Q: How long after power contrast injection does the early arterial phase occur? late arterial phase? portal venous phase? show answer
Hepatocellular carcinoma (exophytic)
Emergency department patient receiving a CT for unexplained abdominal pain. No history of cirrhosis or viral hepatitis. LFTs are within normal limits.
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There is a ~5 cm round, well-circumscribed mass extending exophytically off the inferior aspect of segment 5. It demonstrates mild arterial phase hypervascularity and mild hypoattenuation on the portal venous phase. Its enhancement is slightly heterogeneous. No evidence of a central scar.
The mass abuts the hepatic flexure of the colon, the gallbladder, and the ventral abdominal wall, without evidence of invasion.
There is no other lesion in the liver. The liver is otherwise normal appearing with no evidence of cirrhosis or portal hypertension. No portal vein thrombosis.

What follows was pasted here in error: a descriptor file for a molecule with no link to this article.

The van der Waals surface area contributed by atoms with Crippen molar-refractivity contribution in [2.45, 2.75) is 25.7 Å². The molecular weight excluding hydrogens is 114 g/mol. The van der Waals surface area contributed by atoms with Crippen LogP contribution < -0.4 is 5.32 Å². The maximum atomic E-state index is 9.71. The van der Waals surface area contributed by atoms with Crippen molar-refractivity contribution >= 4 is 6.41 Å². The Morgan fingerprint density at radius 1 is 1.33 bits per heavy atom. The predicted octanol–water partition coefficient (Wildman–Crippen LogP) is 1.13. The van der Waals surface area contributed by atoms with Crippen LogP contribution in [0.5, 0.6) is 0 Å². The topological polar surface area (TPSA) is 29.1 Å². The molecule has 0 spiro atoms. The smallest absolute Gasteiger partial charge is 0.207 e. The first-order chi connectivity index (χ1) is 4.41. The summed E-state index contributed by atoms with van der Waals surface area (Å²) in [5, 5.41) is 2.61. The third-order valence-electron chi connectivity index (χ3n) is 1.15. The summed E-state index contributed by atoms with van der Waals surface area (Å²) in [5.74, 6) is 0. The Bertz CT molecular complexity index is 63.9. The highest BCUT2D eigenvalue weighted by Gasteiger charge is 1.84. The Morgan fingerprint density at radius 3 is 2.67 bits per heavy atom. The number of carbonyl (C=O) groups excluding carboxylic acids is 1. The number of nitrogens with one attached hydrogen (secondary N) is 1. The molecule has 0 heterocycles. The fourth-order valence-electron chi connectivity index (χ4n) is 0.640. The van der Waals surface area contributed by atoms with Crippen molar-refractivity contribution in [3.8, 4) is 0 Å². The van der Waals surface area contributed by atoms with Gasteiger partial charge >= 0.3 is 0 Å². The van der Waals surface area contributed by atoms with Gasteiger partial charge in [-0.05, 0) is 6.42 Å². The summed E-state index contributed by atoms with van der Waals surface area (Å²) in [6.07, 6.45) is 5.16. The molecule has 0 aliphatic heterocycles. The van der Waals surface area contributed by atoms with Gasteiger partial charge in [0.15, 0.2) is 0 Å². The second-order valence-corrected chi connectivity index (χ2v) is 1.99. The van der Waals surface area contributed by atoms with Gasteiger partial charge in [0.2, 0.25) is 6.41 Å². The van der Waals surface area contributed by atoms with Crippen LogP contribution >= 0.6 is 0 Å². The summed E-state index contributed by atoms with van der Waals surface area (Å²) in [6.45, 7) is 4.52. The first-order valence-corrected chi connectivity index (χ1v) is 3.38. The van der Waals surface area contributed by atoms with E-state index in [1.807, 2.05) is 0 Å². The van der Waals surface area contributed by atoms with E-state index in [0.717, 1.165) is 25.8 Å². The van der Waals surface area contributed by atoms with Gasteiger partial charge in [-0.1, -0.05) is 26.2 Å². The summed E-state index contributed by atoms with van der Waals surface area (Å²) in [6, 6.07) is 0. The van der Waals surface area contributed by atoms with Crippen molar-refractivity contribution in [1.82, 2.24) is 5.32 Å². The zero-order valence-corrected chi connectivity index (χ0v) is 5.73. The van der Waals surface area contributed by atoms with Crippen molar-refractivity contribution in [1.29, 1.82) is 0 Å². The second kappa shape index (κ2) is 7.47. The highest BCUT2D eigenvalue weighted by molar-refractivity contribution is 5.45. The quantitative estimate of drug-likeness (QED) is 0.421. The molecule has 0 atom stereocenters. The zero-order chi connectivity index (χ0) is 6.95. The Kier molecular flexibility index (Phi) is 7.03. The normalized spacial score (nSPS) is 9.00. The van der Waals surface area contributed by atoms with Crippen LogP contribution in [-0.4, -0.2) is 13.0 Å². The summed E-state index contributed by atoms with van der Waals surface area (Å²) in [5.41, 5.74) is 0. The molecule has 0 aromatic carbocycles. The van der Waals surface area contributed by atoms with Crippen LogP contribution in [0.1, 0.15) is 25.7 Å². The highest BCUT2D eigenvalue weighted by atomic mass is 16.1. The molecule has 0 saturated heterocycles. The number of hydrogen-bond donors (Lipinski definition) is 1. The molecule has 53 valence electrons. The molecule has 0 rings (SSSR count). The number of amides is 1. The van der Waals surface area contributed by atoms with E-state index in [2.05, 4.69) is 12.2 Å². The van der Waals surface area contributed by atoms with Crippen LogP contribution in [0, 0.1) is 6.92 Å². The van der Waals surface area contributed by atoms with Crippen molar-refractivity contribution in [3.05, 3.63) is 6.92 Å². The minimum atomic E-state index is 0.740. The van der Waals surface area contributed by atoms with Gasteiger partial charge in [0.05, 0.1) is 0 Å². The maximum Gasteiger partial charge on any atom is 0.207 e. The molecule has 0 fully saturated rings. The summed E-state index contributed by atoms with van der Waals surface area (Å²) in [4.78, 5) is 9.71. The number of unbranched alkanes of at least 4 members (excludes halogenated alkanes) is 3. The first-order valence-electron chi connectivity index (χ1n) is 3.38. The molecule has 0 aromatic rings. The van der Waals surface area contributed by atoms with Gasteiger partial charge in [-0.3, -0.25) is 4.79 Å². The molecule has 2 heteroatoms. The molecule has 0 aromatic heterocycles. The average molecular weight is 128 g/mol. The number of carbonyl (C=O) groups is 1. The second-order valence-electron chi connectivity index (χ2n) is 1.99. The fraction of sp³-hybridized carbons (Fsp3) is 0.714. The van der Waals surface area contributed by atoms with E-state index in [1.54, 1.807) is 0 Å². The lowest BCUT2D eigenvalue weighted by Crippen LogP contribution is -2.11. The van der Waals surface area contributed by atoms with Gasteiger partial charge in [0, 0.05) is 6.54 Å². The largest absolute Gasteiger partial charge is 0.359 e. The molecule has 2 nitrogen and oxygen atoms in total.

4 study questions available
This is a case of a well-differentiated exophytic hepatocellular carcinoma (HCC) in an elderly woman without cirrhosis or a history of chronic viral hepatitis.
The development of HCC in a liver without classic risk factors is uncommon, but even less common in Asia. The exact incidence of patients in North America and Western Europe who develop HCC without classic risk factors is not well-defined; a percentage have some history of a nonspecific liver injury (such as steatosis), but a percentage remain without any explanation for the development of the carcinoma.
HCC without risk factors is separate from fibrolamellar HCC, which is a different entity.
In a patient, such as the one above, in which a well-circumscribed hepatic mass appears in a patient without risk factors, a differential is appropriate, and biopsy or MRI would be a prudent next move. The mass above demonstrates possible washout, which is suspicious, and may make biopsy a more reasonable next step than MRI.